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Implications of temperature and sediment characteristics on methane formation and oxidation in lake sediments
Stockholm University.
Stockholm University.
Linköping University, The Tema Institute, Department of Water and Environmental Studies. Linköping University, Faculty of Arts and Sciences.
2010 (English)In: Biogeochemistry, ISSN 0168-2563, E-ISSN 1573-515X, Vol. 100, no 1-3, 185-196 p.Article in journal (Refereed) Published
Abstract [en]

Methane emissions from aquatic environments depend on methane formation (MF) and methane oxidation (MO) rates. One important question is to what extent increased temperatures will affect the balance between MF and MO. We measured potential MF and MO rates simultaneously at 4, 10, 20 and 30°C in sediment from eight different lakes representing typical boreal and northern temperate lake types. Potential MF rates ranged between 0.002 and 3.99 μmol CH4 gd.w. −1 day−1, potential MO rates ranged from 0.01 to 0.39 CH4 gd.w. −1 day−1. The potential MF rates were sensitive to temperature and increased 10 to 100 fold over the temperature interval studied. MF also differed between lakes and was correlated to sediment water content, percent of organic material and C:N ratio. Potential MO did not depend on temperature or sediment characteristics but was instead well explained by MF rates at the in situ temperature. It implies that elevated temperatures will enhance MF rates which may cause increased methane release from sediments until MO increases as well, as a response to higher methane levels.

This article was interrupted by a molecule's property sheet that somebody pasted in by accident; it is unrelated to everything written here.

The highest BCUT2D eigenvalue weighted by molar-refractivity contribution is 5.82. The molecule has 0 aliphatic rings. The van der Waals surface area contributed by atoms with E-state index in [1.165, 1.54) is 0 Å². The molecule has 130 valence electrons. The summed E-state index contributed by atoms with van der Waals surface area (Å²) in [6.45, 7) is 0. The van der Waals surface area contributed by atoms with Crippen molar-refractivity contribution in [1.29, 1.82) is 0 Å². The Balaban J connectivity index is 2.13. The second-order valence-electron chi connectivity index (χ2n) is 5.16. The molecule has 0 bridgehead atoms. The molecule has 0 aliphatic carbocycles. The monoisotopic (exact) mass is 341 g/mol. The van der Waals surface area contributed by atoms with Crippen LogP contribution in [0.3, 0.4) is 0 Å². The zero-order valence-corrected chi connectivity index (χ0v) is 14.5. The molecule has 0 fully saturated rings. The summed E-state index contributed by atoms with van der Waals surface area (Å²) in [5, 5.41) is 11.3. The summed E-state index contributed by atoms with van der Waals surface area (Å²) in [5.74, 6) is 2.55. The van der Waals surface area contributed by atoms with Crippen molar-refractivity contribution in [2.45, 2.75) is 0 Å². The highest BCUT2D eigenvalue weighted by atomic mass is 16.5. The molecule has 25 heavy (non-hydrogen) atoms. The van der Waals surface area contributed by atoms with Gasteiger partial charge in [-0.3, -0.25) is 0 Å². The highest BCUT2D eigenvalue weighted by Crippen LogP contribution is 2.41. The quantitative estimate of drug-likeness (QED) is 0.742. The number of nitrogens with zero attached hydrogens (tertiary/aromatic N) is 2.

Place, publisher, year, edition, pages
Netherlands: Springer , 2010. Vol. 100, no 1-3, 185-196 p.
Keyword [en]
Global warming - Greenhouse gas - Methane formation - Methane oxidation - Littoral sediment - Lake
National Category
Earth and Related Environmental Sciences
URN: urn:nbn:se:liu:diva-55040DOI: 10.1007/s10533-010-9415-8ISI: 000281568700013OAI: diva2:315212
Available from: 2010-04-28 Created: 2010-04-28 Last updated: 2015-03-12

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Bastviken, David
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Department of Water and Environmental StudiesFaculty of Arts and Sciences
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